Twelve years ago, Enjambre was on the brink of breaking up before taking off due to another pandemic, 2009’s swine flu pandemic. Fortunately, the band hung in there and have released seven albums that blended the romanticism of Mexican folk music with rock and roll that’s rooted in the U.S. Amidst the ongoing COVID-19 pandemic, the guys decided to translate the allure of their Spanish alternative rock into English on their EP Ambrosia.

“Because of the pandemic, we finished the record [Próximos Prójimos] and we couldn’t go out and tour with it, so we were like, ‘Why don’t we just do that English thing?’” Luis Humberto Navejas tells SPIN over Zoom.

With last year’s plans to tour the Próximos Prójimos album in Mexico and the U.S. sidelined, Luis Humberto started work on Ambrosia while in quarantine during the COVID-19 pandemic.

“We always wanted to record an EP in English,” Navejas adds. “We’re from Zacatecas, but we also consider ourselves from the states. It was just natural for us to want to explore that area.”

Enjambre’s bicultural sound is the soul of the band. Luis Humberto formed the group with his brothers, Rafael and Julián, and drummer Ángel Sánchez in Zacatecas, Mexico. The Navejas brothers grew up on classic rock, Mexican rancheras, and boleros that their dad listened to. When he moved to Orange County for work, they went with him and recorded their first album, 2008’s El Segundo Es Felino. From the buzz behind their debut, they were booking live gigs in nearby L.A. Enjambre gained a local fanbase, but they wanted more. The guys moved to Mexico City and worked part-time jobs while chasing their music dreams. That almost came to a halt during the swine flu pandemic.

“It was very discouraging,” Rafael Navejas recalls of that time. “Luis was about to throw in the towel. It was a very challenging time, but we always believed in what we were doing. We believed we had something to offer, that our music was unique.”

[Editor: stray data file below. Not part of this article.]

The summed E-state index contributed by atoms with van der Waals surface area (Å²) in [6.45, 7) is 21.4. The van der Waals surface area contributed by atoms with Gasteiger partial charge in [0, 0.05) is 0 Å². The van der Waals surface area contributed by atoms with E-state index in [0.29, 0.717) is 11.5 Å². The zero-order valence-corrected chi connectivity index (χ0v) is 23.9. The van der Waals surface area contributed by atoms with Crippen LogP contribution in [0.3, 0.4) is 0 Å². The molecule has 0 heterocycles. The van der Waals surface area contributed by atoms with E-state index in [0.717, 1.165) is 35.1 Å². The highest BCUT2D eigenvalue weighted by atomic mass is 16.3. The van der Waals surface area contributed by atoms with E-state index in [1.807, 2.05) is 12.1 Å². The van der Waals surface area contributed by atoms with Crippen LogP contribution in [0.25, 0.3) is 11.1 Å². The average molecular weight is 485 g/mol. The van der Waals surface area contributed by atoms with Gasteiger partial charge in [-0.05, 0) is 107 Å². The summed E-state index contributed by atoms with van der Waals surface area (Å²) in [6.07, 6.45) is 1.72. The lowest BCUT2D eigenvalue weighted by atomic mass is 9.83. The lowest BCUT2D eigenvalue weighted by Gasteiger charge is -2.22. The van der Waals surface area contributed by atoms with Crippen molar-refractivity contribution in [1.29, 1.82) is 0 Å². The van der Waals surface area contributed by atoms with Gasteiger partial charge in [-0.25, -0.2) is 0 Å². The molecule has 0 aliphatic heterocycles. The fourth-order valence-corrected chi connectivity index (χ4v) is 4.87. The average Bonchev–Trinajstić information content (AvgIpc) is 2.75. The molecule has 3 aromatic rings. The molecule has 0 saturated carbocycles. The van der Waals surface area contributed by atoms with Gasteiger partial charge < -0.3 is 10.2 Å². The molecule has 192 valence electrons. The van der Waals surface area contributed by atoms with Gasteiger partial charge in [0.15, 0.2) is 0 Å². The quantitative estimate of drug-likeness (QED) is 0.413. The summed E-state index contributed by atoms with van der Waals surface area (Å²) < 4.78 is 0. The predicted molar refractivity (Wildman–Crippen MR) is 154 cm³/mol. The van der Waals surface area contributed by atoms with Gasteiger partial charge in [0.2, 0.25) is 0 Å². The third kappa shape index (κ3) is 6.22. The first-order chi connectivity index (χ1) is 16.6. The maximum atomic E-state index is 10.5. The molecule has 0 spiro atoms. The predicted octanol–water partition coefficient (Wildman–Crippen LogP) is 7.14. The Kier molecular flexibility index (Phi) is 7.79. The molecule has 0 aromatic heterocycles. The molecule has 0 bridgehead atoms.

Enjambre
Credit: Eric Bouccan

 

Enjambre played on through the pandemic, performing in bars and opening other bands’ shows. At the same time, their music was attracting major labels and later that year, the band reached a licensing deal with EMI to distribute their breakthrough album, 2010’s Daltónico. Enjambre hit its stride with its loudest LP at the time. Songs like the dreamy “Dulce Soledad” amped up the alternative allure behind the band. The album struck a chord with the mainstream, and suddenly, Enjambre was headlining their own shows in Mexico.

“We started experiencing for the first time massive audiences,” Rafael says. “We started experiencing for the first time massive audiences.”

Now Enjambre is looking to translate its success into English with the band’s follow-up to Próximos Prójimos, the Ambrosia EP. There was an English song on Daltónico, but this is the first time that they tackled a project fully in that language.

“To me [the EP] feels a little bit like an extension of Próximos Prójimos,” Luis Humberto says. “We were still with that inertia. We had finished recording that record and everything was still fresh.”

On the lead single “Delorean,” Enjambre seeks to right any past mistakes through time travel, evoking the time machine from the Back to the Future movies. Luis Humberto sings in awe about taking Marty McFly’s ride for a spin. The music video opens like a public broadcasting channel where the host pokes fun at the band going English by mimicking a gringo accent in Spanish.

“Since the song has a nostalgic feeling, I thought it would be interesting to have this nostalgic symbol, this car from this film that I watched when I was a kid,” Luis Humberto says.

The futuristic theme runs through the four songs on Ambrosia. In the raucous “Crash,” Luis Humberto seemingly comments on influencer culture in social media. “You are running from the mirror, you show yourself only with filters,” he sings. On the EP’s stunning closer, “Upgrade,” he takes his stance on today’s technology into hyperdrive.

“The way that we live nowadays is very influenced by what we see in our cell phones,” Luis Humberto says. “We’re a culture now that’s very dependent on this apparatus, and that’s very sci-fi like now. We always have to upgrade. We’re succumbing to this technology. It’s a song about that with a very romantic frosting.”

As venues reopen, Enjambre are starting to tour again while amassing new fans. Elvis Costello enlisted Luis Humberto for last month’s Spanish Model album, covering the pub rock legend’s “Hand in Hand” in Spanish with Chilean singer Francisca Valenzuela. As for the future of Enjambre, the guys hope to continue reaching more people in any language.

“The plan is to keep recording, to keep making music, and to keep traveling,” Julián Navejas says.
Luis Humberto adds, “All we wanted to do was get onstage and play our songs. We’ve been doing it for a long time now and we’re still getting away with it. That’s the next goal, to do it until we can’t.”